Situated in Avalon, a coastal suburb of Sydney, Pavilion House stands as an interior designer’s own holiday home, settled in close proximity to the beach. As the beach house sits far back on a 1000 square-metre block, a house tour of the residence begins with a sense of land, space and privacy reminiscent of a luxury hotel. Architecturally, the building champions a pavilion style with an orderly spatial layout and front façade comprised of glass.
Entering Pavilion House, occupants find the kitchen and dining room, followed by the living quarters and, further back, all bedrooms and bathrooms. As an interior designer’s own holiday home, the residence effortlessly proposes a luxury living experience influenced by hotel designs from around the world. A seamless connection between indoor and outdoor space is maintained using doors which stack to their sides – opening the home to the external environment – and a sophisticated treatment of landscape.
Balancing aesthetics and functionality, Pavilion House is a prime example of an interior designer’s own holiday home. Having excavated a large portion of the front of the property, Nina Maya Interiors builds a refined outdoor dining area surrounded by palm trees, white pebbles and a custom marble table. In addition, the landscape features a firepit area and outdoor spa space, complete with a bar, vanity, free-standing bathtub and rain shower. The lighting of Pavilion House also nods towards its status as an interior designer’s own holiday home. In the lounge, a continuous skylight runs seven metres across the length of the room, inviting natural light to play across the plaster wall.
Raw finishes combine with a restrained colour palette to enhance the calming quality of the sunlight and sculptural furniture within the interior design. Exuding a sense of relaxation, Pavilion House is an uplifting iteration of an interior designer’s own holiday home. Nina Maya Interiors forges a strong connection between both the internal and external aspects of the home, establishing a coherent place of retreat.
“He distorts human figures by breaking them up into geometric shapes and planes.“
“These abstract compositions are united by the Cubist style and vibrant color palette.“
Georgy Kurasov was born in 1958 in the USSR, in what was then Leningrad. He still lives and works in the same place, but now the country is Russia and the city is called St Petersburg. Without any effort on his part whatsoever, Georgy seems to have emigrated from one surreal country to another.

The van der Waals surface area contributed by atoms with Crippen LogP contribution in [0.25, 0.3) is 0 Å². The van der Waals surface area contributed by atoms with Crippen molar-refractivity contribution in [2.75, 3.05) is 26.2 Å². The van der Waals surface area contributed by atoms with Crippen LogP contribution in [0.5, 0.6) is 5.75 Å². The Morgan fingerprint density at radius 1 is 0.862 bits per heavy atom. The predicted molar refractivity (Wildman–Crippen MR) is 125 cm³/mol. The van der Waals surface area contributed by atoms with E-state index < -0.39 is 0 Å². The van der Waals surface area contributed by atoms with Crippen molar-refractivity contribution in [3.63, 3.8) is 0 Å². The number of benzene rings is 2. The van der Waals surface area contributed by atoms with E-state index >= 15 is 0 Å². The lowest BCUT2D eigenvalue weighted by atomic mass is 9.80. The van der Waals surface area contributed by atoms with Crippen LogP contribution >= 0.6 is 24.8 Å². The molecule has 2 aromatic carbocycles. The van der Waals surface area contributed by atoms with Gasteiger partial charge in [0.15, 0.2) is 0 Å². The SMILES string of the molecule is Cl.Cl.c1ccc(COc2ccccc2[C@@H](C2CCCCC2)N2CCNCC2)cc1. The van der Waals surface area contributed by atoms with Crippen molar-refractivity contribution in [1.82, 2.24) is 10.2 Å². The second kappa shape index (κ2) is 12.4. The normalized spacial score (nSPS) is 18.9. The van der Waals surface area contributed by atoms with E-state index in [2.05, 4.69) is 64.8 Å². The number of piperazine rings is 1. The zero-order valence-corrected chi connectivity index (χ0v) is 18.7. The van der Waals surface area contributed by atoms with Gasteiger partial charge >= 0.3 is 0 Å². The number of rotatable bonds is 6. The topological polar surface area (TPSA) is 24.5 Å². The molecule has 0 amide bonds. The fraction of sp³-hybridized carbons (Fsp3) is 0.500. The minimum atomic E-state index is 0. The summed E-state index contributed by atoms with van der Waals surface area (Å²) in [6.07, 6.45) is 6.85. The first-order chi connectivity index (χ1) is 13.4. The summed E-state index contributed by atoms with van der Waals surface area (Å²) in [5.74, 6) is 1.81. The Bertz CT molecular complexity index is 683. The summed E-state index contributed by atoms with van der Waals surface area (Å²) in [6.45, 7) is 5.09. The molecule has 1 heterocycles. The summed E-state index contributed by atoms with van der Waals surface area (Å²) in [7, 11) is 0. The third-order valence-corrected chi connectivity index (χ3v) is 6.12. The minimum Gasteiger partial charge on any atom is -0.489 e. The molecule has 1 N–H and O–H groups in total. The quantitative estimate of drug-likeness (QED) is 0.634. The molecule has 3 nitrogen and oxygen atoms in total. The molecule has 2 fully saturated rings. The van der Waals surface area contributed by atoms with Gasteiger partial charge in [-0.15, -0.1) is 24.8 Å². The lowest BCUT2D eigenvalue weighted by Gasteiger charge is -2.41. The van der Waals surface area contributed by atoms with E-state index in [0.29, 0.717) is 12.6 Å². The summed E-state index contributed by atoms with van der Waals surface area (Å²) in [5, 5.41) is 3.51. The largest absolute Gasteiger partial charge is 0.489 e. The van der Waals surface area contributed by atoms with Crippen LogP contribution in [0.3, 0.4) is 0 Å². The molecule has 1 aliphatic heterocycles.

A walking tour of De Pijp (English: The Pipe), a neighbourhood of Amsterdam, Netherlands. It is located directly south of Amsterdam’s city centre and it is part of the borough Amsterdam-Zuid, in a part of the city known as the Old South (Oud Zuid). It is served by De Pijp metro station. Most streets in De Pijp are named after Dutch painters, like Jan Steen, Frans Hals, Ruysdael and Vincent van Gogh. Diamantbuurt, Nieuwe Pijp and Oude Pijp are the three districts composing the area.
The busiest street market of the Netherlands, the Albert Cuyp Market, is located in De Pijp. It is open six days per week and attracts tourists. The former Heineken brewery is also a local tourist attraction; the former town hall of Nieuwer-Amstel is one of De Pijp’s most notable monuments. Next to the former Heineken brewery is the Marie Heinekenplein, which has a number of bars and cafes. Along the canal Ruysdaelkade, there is a small red-light district.
As Americans head to the polls for midterm elections we ask, what’s at stake? Plus: Sweden’s prime minister mounts a new charm offensive to win Turkey’s Nato support, the latest from Cop27 in Egypt, a flick through today’s papers and a look at the role of animals in diplomacy.
Even as voting goes smoothly, the 2022 midterm elections have exposed the toll Donald J. Trump’s falsehoods have taken on American democracy.
Lawmakers’ objections to an obscure Chinese semiconductor company and tough Covid-19 restrictions are hurting Apple’s ability to make new iPhones in China.
Residents are frustrated over homelessness, crime and rising costs. Two candidates for mayor, Karen Bass and Rick Caruso, say they can turn the tide.